Fears and Phobias in dogs

What is the cause of phobias in dogs?

It is a common issue for phobias in dogs to manifest from noises of thunder, vacuum cleaner, fireworks, guns and bird scarers. We seem to think as humans that a dog is like us and automatically knows what the noise is, unfortunately it doesn’t which means our dogs do not understand it and become scared of it.

Dogs need for leadership in their pack is extremely ingrained as the leader takes control of everything. They calmly keep the pack safe at all times even at times when unusual things are happening like loud noises. So this is where we need to act in a way that can help our dog deal and react in a certain situation.

There are many training techniques and products on the market which can help dogs with this particular issue

The biggest sellers at the moment are the plug-in devices and sprays. These products emit a natural pheromone (the smell of their mother) which can calm a stressed and nervous dog. These products do work well for some but not all dogs and in my experience they seem to work better on young dogs rather than dogs that are that little bit older. Products like Pet Remedy however seems to have a better results whatever the age of the dog.

dog chasing tail

Pet Remedy works alongside the brain’s natural ‘messengers’ called neurotransmitters, which work by telling the nerve receiving the message either to calm (via GABA pathway) or get ‘fired up’. In times of stress or anxiety the nerves get over stimulated, which leads on to the many symptoms we see in our stressed pets. The special Pet Remedy blend of essential oils works alongside these natural relaxation pathways to help calm the nerves of anxious or stressed pets. Pet Remedy is low dosage valerian blend and constant slow release, which is very kind and gentle on the metabolism of any mammal.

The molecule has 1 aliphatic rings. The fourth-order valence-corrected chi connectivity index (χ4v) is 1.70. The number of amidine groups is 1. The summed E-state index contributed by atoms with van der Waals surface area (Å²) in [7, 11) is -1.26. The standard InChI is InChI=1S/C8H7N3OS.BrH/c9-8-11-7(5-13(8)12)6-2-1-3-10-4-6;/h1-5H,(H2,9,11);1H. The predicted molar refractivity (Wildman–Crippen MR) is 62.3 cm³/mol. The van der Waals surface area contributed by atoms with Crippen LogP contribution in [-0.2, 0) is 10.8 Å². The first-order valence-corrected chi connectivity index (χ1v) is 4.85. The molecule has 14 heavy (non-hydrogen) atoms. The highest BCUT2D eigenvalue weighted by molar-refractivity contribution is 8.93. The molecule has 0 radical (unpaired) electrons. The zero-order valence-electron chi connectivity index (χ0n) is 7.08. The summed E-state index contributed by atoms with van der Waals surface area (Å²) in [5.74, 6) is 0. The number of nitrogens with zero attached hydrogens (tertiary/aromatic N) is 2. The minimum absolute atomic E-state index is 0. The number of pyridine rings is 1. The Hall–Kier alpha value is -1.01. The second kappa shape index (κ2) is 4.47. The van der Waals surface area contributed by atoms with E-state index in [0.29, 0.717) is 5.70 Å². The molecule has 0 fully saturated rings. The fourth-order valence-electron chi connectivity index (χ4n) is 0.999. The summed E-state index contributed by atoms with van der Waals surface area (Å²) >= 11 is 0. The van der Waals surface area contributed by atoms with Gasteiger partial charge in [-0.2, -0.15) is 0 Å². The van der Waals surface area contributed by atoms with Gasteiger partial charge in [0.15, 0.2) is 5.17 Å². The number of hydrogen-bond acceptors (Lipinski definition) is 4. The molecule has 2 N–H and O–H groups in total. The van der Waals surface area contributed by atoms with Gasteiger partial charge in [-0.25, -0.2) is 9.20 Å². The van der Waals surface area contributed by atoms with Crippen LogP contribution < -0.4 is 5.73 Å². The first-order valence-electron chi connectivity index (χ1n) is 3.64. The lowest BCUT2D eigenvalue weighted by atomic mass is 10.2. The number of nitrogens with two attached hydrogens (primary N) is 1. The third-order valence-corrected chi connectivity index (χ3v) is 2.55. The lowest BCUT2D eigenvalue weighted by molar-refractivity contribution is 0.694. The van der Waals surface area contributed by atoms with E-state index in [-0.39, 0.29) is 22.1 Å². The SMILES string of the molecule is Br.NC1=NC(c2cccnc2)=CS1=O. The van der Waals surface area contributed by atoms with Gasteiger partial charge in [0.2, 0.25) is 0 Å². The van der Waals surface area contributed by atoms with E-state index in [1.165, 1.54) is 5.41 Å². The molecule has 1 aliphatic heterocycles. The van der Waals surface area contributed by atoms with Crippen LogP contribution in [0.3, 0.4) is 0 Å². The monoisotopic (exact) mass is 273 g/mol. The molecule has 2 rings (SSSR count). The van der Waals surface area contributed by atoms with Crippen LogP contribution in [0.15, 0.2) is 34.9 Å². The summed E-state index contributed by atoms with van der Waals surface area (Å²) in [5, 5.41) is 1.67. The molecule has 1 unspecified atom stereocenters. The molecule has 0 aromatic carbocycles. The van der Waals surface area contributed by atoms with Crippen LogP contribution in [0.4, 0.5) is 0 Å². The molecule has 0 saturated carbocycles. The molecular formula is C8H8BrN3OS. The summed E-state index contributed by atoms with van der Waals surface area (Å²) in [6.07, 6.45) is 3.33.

Now in certain cases of noise phobia a veterinarian may suggest sedatives but this should only be considered as a last resort as this is never going to be a long-term solution for the future. Long term we need to be really looking at desensitisation to enable our dogs to cope with noises without the reliance on products. When we look at a desensitisation program we have to work it gradually. Gradually building up the exposure, making sure we do not have increased anxiety. Moving forward each and every time we expose our dog but stopping at any point your dog starts to get anxious. This will build our dogs confidence and show them there’s no need to panic. 

Panic is a fear response so if your dog paces around, pants or barks during the process of desensitisation you need to step back and break the cycle. This process may take a while, so get yourself prepared to complete the process once you have started with gradual introductions and a step-by-step approach.

Fears and Phobias can develop at any time in a dog’s life, they can be triggered by any outside stimuli and as with any behavioural issue if you are unsure make sure you seek professional advice.

© Canine Coaching